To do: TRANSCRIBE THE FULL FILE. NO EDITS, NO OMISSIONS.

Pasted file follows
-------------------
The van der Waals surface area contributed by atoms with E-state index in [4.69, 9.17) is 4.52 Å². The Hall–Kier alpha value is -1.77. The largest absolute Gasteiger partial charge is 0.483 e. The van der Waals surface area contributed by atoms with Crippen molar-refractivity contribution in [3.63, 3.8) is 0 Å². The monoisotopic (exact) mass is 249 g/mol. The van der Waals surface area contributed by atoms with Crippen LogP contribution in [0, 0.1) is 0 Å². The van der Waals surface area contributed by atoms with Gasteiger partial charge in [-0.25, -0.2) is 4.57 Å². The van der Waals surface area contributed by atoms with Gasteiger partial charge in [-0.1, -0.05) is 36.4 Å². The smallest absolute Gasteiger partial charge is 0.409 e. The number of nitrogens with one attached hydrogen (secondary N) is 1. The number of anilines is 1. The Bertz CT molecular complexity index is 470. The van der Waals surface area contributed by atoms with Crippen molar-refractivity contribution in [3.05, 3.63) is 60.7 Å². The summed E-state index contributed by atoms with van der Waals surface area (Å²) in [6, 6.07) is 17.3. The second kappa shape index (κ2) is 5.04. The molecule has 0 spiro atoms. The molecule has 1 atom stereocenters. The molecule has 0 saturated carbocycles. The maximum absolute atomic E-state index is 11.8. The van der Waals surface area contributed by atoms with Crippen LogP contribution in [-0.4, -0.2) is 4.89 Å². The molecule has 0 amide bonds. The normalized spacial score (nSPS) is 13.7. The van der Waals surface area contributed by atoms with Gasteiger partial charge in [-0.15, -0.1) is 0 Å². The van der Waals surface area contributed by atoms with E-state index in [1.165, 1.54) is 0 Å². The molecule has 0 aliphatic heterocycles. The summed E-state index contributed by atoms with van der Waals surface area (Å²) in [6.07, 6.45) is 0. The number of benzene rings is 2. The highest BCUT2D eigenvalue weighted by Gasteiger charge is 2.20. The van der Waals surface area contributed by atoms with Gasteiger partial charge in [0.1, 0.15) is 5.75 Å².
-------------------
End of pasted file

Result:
The van der Waals surface area contributed by atoms with E-state index in [4.69, 9.17) is 4.52 Å². The Hall–Kier alpha value is -1.77. The largest absolute Gasteiger partial charge is 0.483 e. The van der Waals surface area contributed by atoms with Crippen molar-refractivity contribution in [3.63, 3.8) is 0 Å². The monoisotopic (exact) mass is 249 g/mol. The van der Waals surface area contributed by atoms with Crippen LogP contribution in [0, 0.1) is 0 Å². The van der Waals surface area contributed by atoms with Gasteiger partial charge in [-0.25, -0.2) is 4.57 Å². The van der Waals surface area contributed by atoms with Gasteiger partial charge in [-0.1, -0.05) is 36.4 Å². The smallest absolute Gasteiger partial charge is 0.409 e. The number of nitrogens with one attached hydrogen (secondary N) is 1. The number of anilines is 1. The Bertz CT molecular complexity index is 470. The van der Waals surface area contributed by atoms with Crippen molar-refractivity contribution in [3.05, 3.63) is 60.7 Å². The summed E-state index contributed by atoms with van der Waals surface area (Å²) in [6, 6.07) is 17.3. The second kappa shape index (κ2) is 5.04. The molecule has 0 spiro atoms. The molecule has 1 atom stereocenters. The molecule has 0 saturated carbocycles. The maximum absolute atomic E-state index is 11.8. The van der Waals surface area contributed by atoms with Crippen LogP contribution in [-0.4, -0.2) is 4.89 Å². The molecule has 0 amide bonds. The normalized spacial score (nSPS) is 13.7. The van der Waals surface area contributed by atoms with Gasteiger partial charge in [-0.15, -0.1) is 0 Å². The van der Waals surface area contributed by atoms with E-state index in [1.165, 1.54) is 0 Å². The molecule has 0 aliphatic heterocycles. The summed E-state index contributed by atoms with van der Waals surface area (Å²) in [6.07, 6.45) is 0. The number of benzene rings is 2. The highest BCUT2D eigenvalue weighted by Gasteiger charge is 2.20. The van der Waals surface area contributed by atoms with Gasteiger partial charge in [0.1, 0.15) is 5.75 Å².